photo credit: Jakob Layman
Everybody remembers their first time. You were nervous, scared, and excited all at the same time. What if you put something in the wrong place at the wrong time? What if you didn’t like it? You did some light Googling to be better prepared. There were plenty of ways this could go wrong and you wanted to be ready for all of them.
Not that first time. We mean the first time you had omakase. My first time was at Sasabune.
If you didn’t grow up in LA (or, you know, Japan), your sushi experiences probably amounted to mysterious California rolls in the one Japanese restaurant in town, grocery store spicy salmon rolls, or hand rolls made with canned tuna (No? Just our weird childhood?). Your first omakase is always a revelation, and you’ll always have a soft spot for the restaurant that popped your cherry.
So while I will keep going back to Sasabune because it’s the place where I really learned to love sushi, you should get here because it’s one of the best examples of classic LA omakase. If you’ve ever had Sugarfish (jk, of course you have), then you’ve had a slimmed-down version of what you’ll get at Sasabune. Like Sugarfish, a meal here starts with sashimi, ends with a crab hand roll, and involves many pieces of nigiri in between. But you’ll also get an oyster, a scallop (still in its shell), a baked mussel, some crazy good cooked butterfish, and uni if you want it. The fish varieties are not exactly adventurous, and the menu barely changes between visits, but everything is as fresh as it could possibly be. The space is also what you’d expect when it comes to classic LA sushi - a little storefront (next to a Wahoo’s), no interior design to speak of, and a sushi bar that’s really the only place you should be sitting.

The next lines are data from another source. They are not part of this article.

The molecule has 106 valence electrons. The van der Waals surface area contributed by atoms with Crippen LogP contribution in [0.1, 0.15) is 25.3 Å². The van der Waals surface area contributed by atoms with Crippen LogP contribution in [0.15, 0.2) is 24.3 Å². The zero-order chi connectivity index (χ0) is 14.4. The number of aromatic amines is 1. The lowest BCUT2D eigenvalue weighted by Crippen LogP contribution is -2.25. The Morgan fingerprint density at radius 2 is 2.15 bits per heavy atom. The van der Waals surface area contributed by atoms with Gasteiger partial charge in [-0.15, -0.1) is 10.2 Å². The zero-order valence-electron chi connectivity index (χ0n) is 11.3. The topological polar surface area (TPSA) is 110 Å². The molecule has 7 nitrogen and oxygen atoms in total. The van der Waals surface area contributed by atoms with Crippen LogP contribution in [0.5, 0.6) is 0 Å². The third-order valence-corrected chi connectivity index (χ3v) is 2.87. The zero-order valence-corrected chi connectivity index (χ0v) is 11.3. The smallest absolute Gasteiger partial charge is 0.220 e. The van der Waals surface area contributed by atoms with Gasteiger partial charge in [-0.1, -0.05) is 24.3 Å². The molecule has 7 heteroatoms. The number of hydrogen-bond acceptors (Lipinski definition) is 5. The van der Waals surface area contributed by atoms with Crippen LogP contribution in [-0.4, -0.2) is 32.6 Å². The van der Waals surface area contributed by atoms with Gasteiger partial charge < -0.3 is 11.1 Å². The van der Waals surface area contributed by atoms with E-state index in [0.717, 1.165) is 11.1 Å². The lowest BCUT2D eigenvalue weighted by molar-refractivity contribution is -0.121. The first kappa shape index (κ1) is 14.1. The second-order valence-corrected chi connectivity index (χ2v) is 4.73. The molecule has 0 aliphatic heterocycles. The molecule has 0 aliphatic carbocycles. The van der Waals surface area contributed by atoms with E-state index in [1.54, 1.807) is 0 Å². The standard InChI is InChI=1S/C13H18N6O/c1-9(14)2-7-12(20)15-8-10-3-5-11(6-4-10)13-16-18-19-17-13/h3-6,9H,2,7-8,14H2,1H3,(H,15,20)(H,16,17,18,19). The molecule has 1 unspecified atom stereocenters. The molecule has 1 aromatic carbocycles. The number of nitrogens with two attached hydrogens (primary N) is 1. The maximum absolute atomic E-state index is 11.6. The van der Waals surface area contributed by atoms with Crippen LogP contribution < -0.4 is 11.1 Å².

Sasabune is the gateway drug of sushi places - an excellent introduction to what will probably be an expensive addiction. So bring someone who thinks the brown rice rolls at Whole Foods are adventurous. It’s a pretty great place for their first time.
You can order off a menu at Sasabune, but to be honest, we’ve never even looked at the thing. We always sit at the sushi bar, which means we always have the omakase. At around $90, it’s certainly not cheap, but you get a whole lot of very high-quality sushi. Fish varieties change depending on what’s available, but you’ll rarely encounter anything especially advanced. The standard menu is around eight courses (most with multiple pieces of fish), but if you’re feeling ambitious (and rich), they’ll keep giving you pieces of fish until you drop.